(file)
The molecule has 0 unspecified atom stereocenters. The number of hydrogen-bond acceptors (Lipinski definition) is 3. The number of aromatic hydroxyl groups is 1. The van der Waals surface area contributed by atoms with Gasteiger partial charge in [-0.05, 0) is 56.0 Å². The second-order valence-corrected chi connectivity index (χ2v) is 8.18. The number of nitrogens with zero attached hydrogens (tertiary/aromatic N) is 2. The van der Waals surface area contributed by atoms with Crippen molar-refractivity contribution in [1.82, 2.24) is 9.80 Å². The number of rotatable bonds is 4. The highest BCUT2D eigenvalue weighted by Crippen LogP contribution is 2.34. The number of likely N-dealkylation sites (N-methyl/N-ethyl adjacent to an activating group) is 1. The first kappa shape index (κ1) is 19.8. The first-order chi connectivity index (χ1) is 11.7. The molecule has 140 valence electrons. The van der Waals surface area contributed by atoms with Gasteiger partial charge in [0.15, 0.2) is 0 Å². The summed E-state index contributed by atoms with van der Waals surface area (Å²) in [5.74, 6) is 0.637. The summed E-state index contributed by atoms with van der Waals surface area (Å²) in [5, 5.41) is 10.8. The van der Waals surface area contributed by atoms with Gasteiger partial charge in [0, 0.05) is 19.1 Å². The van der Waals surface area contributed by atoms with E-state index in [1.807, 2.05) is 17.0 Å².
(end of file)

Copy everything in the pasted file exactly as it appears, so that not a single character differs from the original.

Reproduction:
The molecule has 0 unspecified atom stereocenters. The number of hydrogen-bond acceptors (Lipinski definition) is 3. The number of aromatic hydroxyl groups is 1. The van der Waals surface area contributed by atoms with Gasteiger partial charge in [-0.05, 0) is 56.0 Å². The second-order valence-corrected chi connectivity index (χ2v) is 8.18. The number of nitrogens with zero attached hydrogens (tertiary/aromatic N) is 2. The van der Waals surface area contributed by atoms with Crippen molar-refractivity contribution in [1.82, 2.24) is 9.80 Å². The number of rotatable bonds is 4. The highest BCUT2D eigenvalue weighted by Crippen LogP contribution is 2.34. The number of likely N-dealkylation sites (N-methyl/N-ethyl adjacent to an activating group) is 1. The first kappa shape index (κ1) is 19.8. The first-order chi connectivity index (χ1) is 11.7. The molecule has 140 valence electrons. The van der Waals surface area contributed by atoms with Gasteiger partial charge in [0.15, 0.2) is 0 Å². The summed E-state index contributed by atoms with van der Waals surface area (Å²) in [5.74, 6) is 0.637. The summed E-state index contributed by atoms with van der Waals surface area (Å²) in [5, 5.41) is 10.8. The van der Waals surface area contributed by atoms with Gasteiger partial charge in [0, 0.05) is 19.1 Å². The van der Waals surface area contributed by atoms with E-state index in [1.807, 2.05) is 17.0 Å².